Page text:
Mustard greens may also be good for your immune system. Just one cup provides more than a third of your daily vitamin C needs and 9% of vitamin A. It does this by promoting the growth and distribution of T cells, which are a type of white blood cell needed to help fight off potential infections.
Mustard greens may also be good for your heart because of the antioxidants like flavonoids and beta carotene. One review of eight studies found that a high intake of leafy green Brassica vegetables is associated with a significant 15% reduced risk of heart disease.
As with other Brassica vegetables, mustard greens contain compounds that help bind bile acids in your digestive system. This is important, as preventing the reabsorption of bile acids leads to lowered cholesterol levels. According to one test-tube study, steaming mustard greens significantly increases their bile acid binding effect. This suggests that steamed mustard greens may have greater cholesterol-lowering potential, compared with eating them raw.
Among the antioxidants in mustard greens are lutein and zeaxanthin, which have been shown to benefit eye health. Specifically, these two compounds help protect your retina from oxidative damage, as well as filter out potentially harmful blue light.
In addition to powerful antioxidants, which may have anticancer effects, mustard greens are high in a group of beneficial plant compounds called glucosinolates. In test-tube studies, glucosinolates have been shown to help protect cells against DNA damage and prevent the growth of cancerous cells. A test-tube study of mustard leaf extract found protective effects against colon and lung cancers.
Because vitamin K helps regulate blood clotting, people who take certain blood thinners need to consume consistent amounts of vitamin-K rich foods, such as mustard greens and other dark, leafy greens. The right amount of dietary vitamin K intake varies from person to person, so if you are taking blood thinners, discuss your diet with your doctor.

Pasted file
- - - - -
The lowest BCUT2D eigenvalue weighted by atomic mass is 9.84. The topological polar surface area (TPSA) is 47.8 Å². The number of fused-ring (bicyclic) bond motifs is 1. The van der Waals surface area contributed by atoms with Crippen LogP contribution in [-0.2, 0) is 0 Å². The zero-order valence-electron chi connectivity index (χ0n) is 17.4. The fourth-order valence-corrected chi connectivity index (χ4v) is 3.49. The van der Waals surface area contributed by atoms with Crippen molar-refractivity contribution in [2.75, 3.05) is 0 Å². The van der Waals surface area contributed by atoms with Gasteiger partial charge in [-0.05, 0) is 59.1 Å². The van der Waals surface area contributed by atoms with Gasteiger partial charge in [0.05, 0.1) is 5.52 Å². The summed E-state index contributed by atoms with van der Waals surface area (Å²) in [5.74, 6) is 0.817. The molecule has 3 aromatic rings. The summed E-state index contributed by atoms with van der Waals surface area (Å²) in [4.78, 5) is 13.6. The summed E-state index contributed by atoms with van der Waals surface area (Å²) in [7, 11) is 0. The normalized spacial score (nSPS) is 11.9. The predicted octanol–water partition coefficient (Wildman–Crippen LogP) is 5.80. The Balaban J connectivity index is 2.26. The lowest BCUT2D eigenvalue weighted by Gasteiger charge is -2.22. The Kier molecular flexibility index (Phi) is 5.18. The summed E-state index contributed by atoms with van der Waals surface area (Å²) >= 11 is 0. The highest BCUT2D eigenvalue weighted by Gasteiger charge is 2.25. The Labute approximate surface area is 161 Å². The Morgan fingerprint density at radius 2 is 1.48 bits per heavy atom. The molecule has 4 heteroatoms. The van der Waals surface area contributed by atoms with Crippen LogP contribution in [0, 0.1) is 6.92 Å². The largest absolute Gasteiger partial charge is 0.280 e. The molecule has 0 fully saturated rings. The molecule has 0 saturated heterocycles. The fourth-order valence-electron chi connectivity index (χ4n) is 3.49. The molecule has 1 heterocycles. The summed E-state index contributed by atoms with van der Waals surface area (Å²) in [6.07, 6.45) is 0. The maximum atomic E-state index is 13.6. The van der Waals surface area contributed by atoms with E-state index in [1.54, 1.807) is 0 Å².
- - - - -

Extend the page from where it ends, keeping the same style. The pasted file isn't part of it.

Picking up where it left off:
How to Buy
Look for mustard greens with green leaves that have fresh cut stems that are not thick. Avoid mustard greens that are yellowing and have blemishes.
Mustard greens can be found in your stores fresh in the spring, summer and fall.
How to Store
Store mustard greens in the refrigerator the same way that you would store other fresh greens. You can wash your greens immediately when you bring them home from the market. Some experts recommend that you store them in the refrigerator in a large covered bowl or in a reusable silicone bag with paper towels.
Mustard greens are prone to dryness so set the crisper to high humidity.
The paper towel helps to absorb and reduce moisture from the leaves so your mustard greens stay fresh and crunchy. Your greens may stay fresh for three to five days. Since greens can be contaminated with bacteria, it’s important to wash them thoroughly. Cooking also helps kill bacteria.
How to Cook
Rinse mustard greens under cold running water before use.
To make them more palatable, greens mustard are typically enjoyed boiled, steamed, stir-fried, or pickled.